The Beijing IP Court recently issued a widely discussed preliminary injunction against Canxing (上海灿星文化传播有限公司) in a trademark dispute about the name of a famous TV program “the Voice of China”/”中国好声音”. In its first preliminary injunction since its establishment in December 2014, the Beijing IP Court ordered Canxing to immediately cease the use of the name “the Voice of China” and “中国好声音” for its TV program. This preliminary injunction indicates a welcoming trend that the IP Courts are prepared to grant preliminary injunctions to avoid or mitigate irreparable harm caused by IP infringement in the entertainment and IT industries (see a summary of the injunction in the Blizzard case -which our firm handled- here).

Factual background

The Dutch media company Talpa owns the IP rights in “The Voice”, an internationally famous singing competition franchise. In July 2012, Talpa licensed the program to Canxing, and authorized it to produce several seasons of the program “The Voice of China”. Canxing produced seasons 1-4 of “The Voice of China” (“中国好声音”), which turned out to be an enormous hit in China. However, on 8 January 2016, Talpa terminated the license to Canxing over a dispute about royalty fees, and instead decided to grant an exclusive license to another company, Tangde (“浙江唐德影视股份有限公司”). Despite the termination and new license, Canxing started producing a new series and called it “The Voice of China; Season 5”, later on changing its name to “2016 The Voice of China” (“2016中国好声音”), which was scheduled to be broadcasted via Zhejiang Satellite TV Station in July 2016.

History of Proceedings: Hong Kong arbitration vs. Beijing litigation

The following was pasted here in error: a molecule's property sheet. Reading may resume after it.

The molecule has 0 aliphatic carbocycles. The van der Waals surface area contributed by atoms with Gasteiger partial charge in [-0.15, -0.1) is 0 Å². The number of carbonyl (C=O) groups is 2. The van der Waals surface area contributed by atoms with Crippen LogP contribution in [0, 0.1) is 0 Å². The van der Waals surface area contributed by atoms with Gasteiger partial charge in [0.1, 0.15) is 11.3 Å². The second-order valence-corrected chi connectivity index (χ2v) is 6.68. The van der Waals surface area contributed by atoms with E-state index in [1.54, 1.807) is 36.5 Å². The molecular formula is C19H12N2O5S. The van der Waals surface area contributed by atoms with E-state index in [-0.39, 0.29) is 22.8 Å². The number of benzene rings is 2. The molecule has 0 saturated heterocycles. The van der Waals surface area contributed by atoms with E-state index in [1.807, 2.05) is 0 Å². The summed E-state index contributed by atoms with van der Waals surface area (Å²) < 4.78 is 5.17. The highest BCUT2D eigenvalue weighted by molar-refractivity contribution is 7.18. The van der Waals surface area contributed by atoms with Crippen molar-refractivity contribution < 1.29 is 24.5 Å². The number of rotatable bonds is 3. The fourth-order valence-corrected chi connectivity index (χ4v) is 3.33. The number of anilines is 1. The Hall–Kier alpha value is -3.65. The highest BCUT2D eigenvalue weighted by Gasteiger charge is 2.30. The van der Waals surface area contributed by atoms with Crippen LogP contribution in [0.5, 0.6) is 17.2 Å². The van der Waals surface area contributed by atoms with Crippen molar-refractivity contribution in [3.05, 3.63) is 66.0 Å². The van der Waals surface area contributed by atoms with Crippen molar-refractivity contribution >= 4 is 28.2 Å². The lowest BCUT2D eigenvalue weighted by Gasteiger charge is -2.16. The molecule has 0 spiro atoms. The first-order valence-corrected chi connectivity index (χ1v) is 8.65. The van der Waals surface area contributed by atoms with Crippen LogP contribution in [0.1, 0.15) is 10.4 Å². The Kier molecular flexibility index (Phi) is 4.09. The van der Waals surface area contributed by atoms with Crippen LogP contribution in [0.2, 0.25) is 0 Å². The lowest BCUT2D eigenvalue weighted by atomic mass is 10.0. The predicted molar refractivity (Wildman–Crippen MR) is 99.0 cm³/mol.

On 22 January 2016, Talpa applied for a preliminary arbitral award against Canxing’s affiliate, STAR Group Limited, before the Hong Kong International Arbitration Center (“HKIAC”). Talpa requested an order to cease the production and broadcasting of the program “The Voice of China; Season 5”, citing the license agreement between the parties. However, the HKIAC dismissed Talpa’s application with respect to the program name in Chinese “中国好声音”. The HKIAC held that this Chinese mark (as opposed to the English mark) was not registered by Talpa, but by Zhejiang Satellite TV.

At the about the same time (end of June), Tangde, Talpa’s new licensee, filed a request for a preliminary injunction as well as a lawsuit on the merits before the Beijing IP Court against Canxing, claiming RMB 510m in damages arising from Canxing’s trademark infringement and unfair competition.

The Beijing IP Court granted the preliminary injunction, ordering Canxing to cease the use of both the “The Voice of China” and the “中国好声音” marks. Canxing filed a request for review of this decision, which was finally rejected in July.

The Beijing IP Court’s reasoning

The Beijing IP Court issued the preliminary injunction against Canxing based on the following reasons:

1- Likelihood of winning on merits